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Last Updated: 10/01/15

Use of Molecular Target Measurements as a COMPARE seed

COMPARE has been successful in identifying compounds from the screening database with a mechanism of action similar to that of a known seed compound. It is reasonable to assume that this success is due to the varying importance of the target pathway for the growth of the various cell lines in the panel. Cell lines that rely heavily on a particular pathway will be very sensitive to inhibition of that pathway and in cell lines where that pathway is absent, drugs which target that pathway will have little or no effect on cell growth. Thus the characteristic pattern that enables COMPARE to group together drugs with a similar mechanism can be viewed as an indirect measure of the variabilty of the target pathway across the cell lines in the panel. This raises the question of whether it would be possible to make a direct measurement of a particular target across the cell line panel and use this pattern directly as a COMPARE seed to pick out drugs that act by attacking that particular target. It would then be potentially possible to discover drugs which attack this target without having any previous known examples and without knowing the structure of the target.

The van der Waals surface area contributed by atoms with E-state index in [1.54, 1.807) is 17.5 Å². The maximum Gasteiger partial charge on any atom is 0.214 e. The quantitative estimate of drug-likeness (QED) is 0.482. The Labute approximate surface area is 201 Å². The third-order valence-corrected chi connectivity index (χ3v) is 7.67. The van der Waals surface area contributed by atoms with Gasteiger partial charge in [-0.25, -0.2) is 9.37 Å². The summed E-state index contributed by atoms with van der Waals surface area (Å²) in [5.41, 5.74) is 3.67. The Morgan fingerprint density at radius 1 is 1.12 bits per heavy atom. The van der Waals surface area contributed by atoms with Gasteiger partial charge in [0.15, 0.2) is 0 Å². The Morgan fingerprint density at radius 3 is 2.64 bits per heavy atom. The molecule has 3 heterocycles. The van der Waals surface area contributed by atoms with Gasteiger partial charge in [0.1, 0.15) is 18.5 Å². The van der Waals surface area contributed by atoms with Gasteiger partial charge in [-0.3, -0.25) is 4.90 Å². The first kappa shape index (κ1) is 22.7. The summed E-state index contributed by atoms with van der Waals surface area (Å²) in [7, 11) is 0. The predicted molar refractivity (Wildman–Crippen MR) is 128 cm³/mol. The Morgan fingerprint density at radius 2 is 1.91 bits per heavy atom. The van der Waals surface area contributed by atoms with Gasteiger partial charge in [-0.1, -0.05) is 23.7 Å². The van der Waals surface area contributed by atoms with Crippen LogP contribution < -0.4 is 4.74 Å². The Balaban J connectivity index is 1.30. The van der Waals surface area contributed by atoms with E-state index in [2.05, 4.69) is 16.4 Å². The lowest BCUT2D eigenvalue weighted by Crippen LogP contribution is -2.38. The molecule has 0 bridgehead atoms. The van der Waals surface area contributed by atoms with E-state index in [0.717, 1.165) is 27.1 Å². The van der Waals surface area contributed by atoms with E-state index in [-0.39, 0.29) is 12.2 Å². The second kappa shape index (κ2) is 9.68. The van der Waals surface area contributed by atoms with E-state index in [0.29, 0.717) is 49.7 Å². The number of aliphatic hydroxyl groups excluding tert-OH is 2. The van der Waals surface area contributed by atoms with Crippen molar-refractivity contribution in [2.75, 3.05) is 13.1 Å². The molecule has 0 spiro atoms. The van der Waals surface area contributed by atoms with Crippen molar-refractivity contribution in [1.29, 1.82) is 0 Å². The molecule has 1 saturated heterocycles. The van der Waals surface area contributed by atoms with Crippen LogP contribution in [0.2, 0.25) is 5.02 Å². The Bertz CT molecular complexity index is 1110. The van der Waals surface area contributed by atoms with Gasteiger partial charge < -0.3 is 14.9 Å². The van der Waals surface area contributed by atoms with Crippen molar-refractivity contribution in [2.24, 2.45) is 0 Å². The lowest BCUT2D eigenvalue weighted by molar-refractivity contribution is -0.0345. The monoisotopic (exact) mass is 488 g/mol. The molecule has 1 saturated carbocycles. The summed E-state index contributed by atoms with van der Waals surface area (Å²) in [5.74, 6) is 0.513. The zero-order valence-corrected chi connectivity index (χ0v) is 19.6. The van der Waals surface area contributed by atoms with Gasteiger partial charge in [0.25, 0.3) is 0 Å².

Targets which are important in tumor biology and thus potentially new targets for drug discovery have been identified. These molecules, which include oncogenes, suppressor genes, and growth factors/receptors, could be overexpressed, underexpressed, or mutated in cancer cells. The expression of a number of these targets has been measured in the tumor cell panel and the resulting pattern used a COMPARE seed. The screening data was searched for compounds which most closely correlated with target expression in both a positive or negative sense, i.e., which compounds were most sensitive in cell lines that overexpressed or underexpressed the targets. For targets which were mutated in tumor cells, data were expressed in binary mode ( the mutation is present in the particular cell line or it is not ).

A number of different studies completed to date have shown that using this approach COMPARE, coupled with laboratory verification, has been successful in identifying new agents which affect the molecular target. Other studies have identified agents which are selectively effective in lines altered in expression or mutation of the target. These agents should be especially valuable in studies designed to understand the role of these molecular targets in the tumor phenotype. Although this methodology is young and the need to verify any new correlations in the laboratory must be emphasised, these early successes have encouraged studies on a broad range of targets.

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